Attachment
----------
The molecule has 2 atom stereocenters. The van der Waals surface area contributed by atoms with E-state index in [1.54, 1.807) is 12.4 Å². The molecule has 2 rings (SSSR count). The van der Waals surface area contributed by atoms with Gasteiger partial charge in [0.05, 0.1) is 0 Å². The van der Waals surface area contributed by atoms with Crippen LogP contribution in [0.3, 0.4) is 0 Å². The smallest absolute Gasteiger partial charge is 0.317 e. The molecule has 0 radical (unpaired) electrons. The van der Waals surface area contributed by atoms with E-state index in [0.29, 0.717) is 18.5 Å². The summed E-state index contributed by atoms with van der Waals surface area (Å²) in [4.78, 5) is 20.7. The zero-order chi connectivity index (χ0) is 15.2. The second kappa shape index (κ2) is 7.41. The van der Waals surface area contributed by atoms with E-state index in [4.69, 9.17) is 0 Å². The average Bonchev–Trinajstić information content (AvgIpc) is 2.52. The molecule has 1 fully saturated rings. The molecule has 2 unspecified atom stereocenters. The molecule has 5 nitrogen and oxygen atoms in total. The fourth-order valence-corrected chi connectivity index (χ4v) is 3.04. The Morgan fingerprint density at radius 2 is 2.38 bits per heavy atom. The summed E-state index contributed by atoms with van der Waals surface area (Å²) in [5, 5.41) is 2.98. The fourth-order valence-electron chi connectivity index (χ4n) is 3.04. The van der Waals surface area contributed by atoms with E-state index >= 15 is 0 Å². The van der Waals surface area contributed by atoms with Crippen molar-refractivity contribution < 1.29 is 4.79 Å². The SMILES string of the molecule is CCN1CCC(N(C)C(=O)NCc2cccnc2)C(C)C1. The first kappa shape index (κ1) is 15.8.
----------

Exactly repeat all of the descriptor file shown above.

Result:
The molecule has 2 atom stereocenters. The van der Waals surface area contributed by atoms with E-state index in [1.54, 1.807) is 12.4 Å². The molecule has 2 rings (SSSR count). The van der Waals surface area contributed by atoms with Gasteiger partial charge in [0.05, 0.1) is 0 Å². The van der Waals surface area contributed by atoms with Crippen LogP contribution in [0.3, 0.4) is 0 Å². The smallest absolute Gasteiger partial charge is 0.317 e. The molecule has 0 radical (unpaired) electrons. The van der Waals surface area contributed by atoms with E-state index in [0.29, 0.717) is 18.5 Å². The summed E-state index contributed by atoms with van der Waals surface area (Å²) in [4.78, 5) is 20.7. The zero-order chi connectivity index (χ0) is 15.2. The second kappa shape index (κ2) is 7.41. The van der Waals surface area contributed by atoms with E-state index in [4.69, 9.17) is 0 Å². The average Bonchev–Trinajstić information content (AvgIpc) is 2.52. The molecule has 1 fully saturated rings. The molecule has 2 unspecified atom stereocenters. The molecule has 5 nitrogen and oxygen atoms in total. The fourth-order valence-corrected chi connectivity index (χ4v) is 3.04. The Morgan fingerprint density at radius 2 is 2.38 bits per heavy atom. The summed E-state index contributed by atoms with van der Waals surface area (Å²) in [5, 5.41) is 2.98. The fourth-order valence-electron chi connectivity index (χ4n) is 3.04. The van der Waals surface area contributed by atoms with E-state index >= 15 is 0 Å². The van der Waals surface area contributed by atoms with Crippen molar-refractivity contribution < 1.29 is 4.79 Å². The SMILES string of the molecule is CCN1CCC(N(C)C(=O)NCc2cccnc2)C(C)C1. The first kappa shape index (κ1) is 15.8.